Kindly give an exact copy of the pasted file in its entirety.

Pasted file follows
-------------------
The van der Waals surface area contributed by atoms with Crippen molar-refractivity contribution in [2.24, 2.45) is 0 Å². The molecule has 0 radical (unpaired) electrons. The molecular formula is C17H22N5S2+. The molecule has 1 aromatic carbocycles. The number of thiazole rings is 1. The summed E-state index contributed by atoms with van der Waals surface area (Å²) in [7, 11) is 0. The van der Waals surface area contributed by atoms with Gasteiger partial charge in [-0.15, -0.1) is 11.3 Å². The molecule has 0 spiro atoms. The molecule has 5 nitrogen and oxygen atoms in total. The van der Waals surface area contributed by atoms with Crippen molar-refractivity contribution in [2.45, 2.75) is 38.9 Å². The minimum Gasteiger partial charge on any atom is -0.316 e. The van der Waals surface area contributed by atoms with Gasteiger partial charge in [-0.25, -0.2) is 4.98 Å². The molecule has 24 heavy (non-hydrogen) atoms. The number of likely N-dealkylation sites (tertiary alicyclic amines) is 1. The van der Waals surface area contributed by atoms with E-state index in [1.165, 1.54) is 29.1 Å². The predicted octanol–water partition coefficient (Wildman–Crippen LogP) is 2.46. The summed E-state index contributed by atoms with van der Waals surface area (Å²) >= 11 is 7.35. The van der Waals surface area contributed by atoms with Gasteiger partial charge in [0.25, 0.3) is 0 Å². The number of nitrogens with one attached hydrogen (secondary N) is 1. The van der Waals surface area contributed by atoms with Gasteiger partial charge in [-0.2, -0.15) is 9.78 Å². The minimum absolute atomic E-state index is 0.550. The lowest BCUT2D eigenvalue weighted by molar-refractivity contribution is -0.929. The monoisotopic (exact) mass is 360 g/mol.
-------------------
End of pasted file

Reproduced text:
The van der Waals surface area contributed by atoms with Crippen molar-refractivity contribution in [2.24, 2.45) is 0 Å². The molecule has 0 radical (unpaired) electrons. The molecular formula is C17H22N5S2+. The molecule has 1 aromatic carbocycles. The number of thiazole rings is 1. The summed E-state index contributed by atoms with van der Waals surface area (Å²) in [7, 11) is 0. The van der Waals surface area contributed by atoms with Gasteiger partial charge in [-0.15, -0.1) is 11.3 Å². The molecule has 0 spiro atoms. The molecule has 5 nitrogen and oxygen atoms in total. The van der Waals surface area contributed by atoms with Crippen molar-refractivity contribution in [2.45, 2.75) is 38.9 Å². The minimum Gasteiger partial charge on any atom is -0.316 e. The van der Waals surface area contributed by atoms with Gasteiger partial charge in [-0.25, -0.2) is 4.98 Å². The molecule has 24 heavy (non-hydrogen) atoms. The number of likely N-dealkylation sites (tertiary alicyclic amines) is 1. The van der Waals surface area contributed by atoms with E-state index in [1.165, 1.54) is 29.1 Å². The predicted octanol–water partition coefficient (Wildman–Crippen LogP) is 2.46. The summed E-state index contributed by atoms with van der Waals surface area (Å²) >= 11 is 7.35. The van der Waals surface area contributed by atoms with Gasteiger partial charge in [0.25, 0.3) is 0 Å². The number of nitrogens with one attached hydrogen (secondary N) is 1. The van der Waals surface area contributed by atoms with Gasteiger partial charge in [-0.2, -0.15) is 9.78 Å². The minimum absolute atomic E-state index is 0.550. The lowest BCUT2D eigenvalue weighted by molar-refractivity contribution is -0.929. The monoisotopic (exact) mass is 360 g/mol.